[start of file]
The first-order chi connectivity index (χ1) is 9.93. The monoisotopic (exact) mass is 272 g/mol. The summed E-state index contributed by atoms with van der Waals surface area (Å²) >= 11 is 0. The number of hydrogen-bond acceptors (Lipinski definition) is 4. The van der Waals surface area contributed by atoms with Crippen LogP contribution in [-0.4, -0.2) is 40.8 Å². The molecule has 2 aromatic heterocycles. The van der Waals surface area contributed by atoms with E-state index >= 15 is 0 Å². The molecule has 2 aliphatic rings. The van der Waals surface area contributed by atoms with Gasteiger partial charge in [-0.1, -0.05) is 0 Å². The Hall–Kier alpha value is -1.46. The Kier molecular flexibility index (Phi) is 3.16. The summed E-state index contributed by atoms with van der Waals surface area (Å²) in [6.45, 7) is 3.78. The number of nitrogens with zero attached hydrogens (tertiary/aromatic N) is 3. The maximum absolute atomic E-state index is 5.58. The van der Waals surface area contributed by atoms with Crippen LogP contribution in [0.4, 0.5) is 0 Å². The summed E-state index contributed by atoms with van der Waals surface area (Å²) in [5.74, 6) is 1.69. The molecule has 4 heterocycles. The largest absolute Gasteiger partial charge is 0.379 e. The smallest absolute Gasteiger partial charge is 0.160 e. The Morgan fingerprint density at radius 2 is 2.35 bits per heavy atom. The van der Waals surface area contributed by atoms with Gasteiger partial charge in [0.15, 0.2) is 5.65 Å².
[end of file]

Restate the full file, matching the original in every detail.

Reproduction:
The first-order chi connectivity index (χ1) is 9.93. The monoisotopic (exact) mass is 272 g/mol. The summed E-state index contributed by atoms with van der Waals surface area (Å²) >= 11 is 0. The number of hydrogen-bond acceptors (Lipinski definition) is 4. The van der Waals surface area contributed by atoms with Crippen LogP contribution in [-0.4, -0.2) is 40.8 Å². The molecule has 2 aromatic heterocycles. The van der Waals surface area contributed by atoms with E-state index >= 15 is 0 Å². The molecule has 2 aliphatic rings. The van der Waals surface area contributed by atoms with Gasteiger partial charge in [-0.1, -0.05) is 0 Å². The Hall–Kier alpha value is -1.46. The Kier molecular flexibility index (Phi) is 3.16. The summed E-state index contributed by atoms with van der Waals surface area (Å²) in [6.45, 7) is 3.78. The number of nitrogens with zero attached hydrogens (tertiary/aromatic N) is 3. The maximum absolute atomic E-state index is 5.58. The van der Waals surface area contributed by atoms with Crippen LogP contribution in [0.4, 0.5) is 0 Å². The summed E-state index contributed by atoms with van der Waals surface area (Å²) in [5.74, 6) is 1.69. The molecule has 4 heterocycles. The largest absolute Gasteiger partial charge is 0.379 e. The smallest absolute Gasteiger partial charge is 0.160 e. The Morgan fingerprint density at radius 2 is 2.35 bits per heavy atom. The van der Waals surface area contributed by atoms with Gasteiger partial charge in [0.15, 0.2) is 5.65 Å².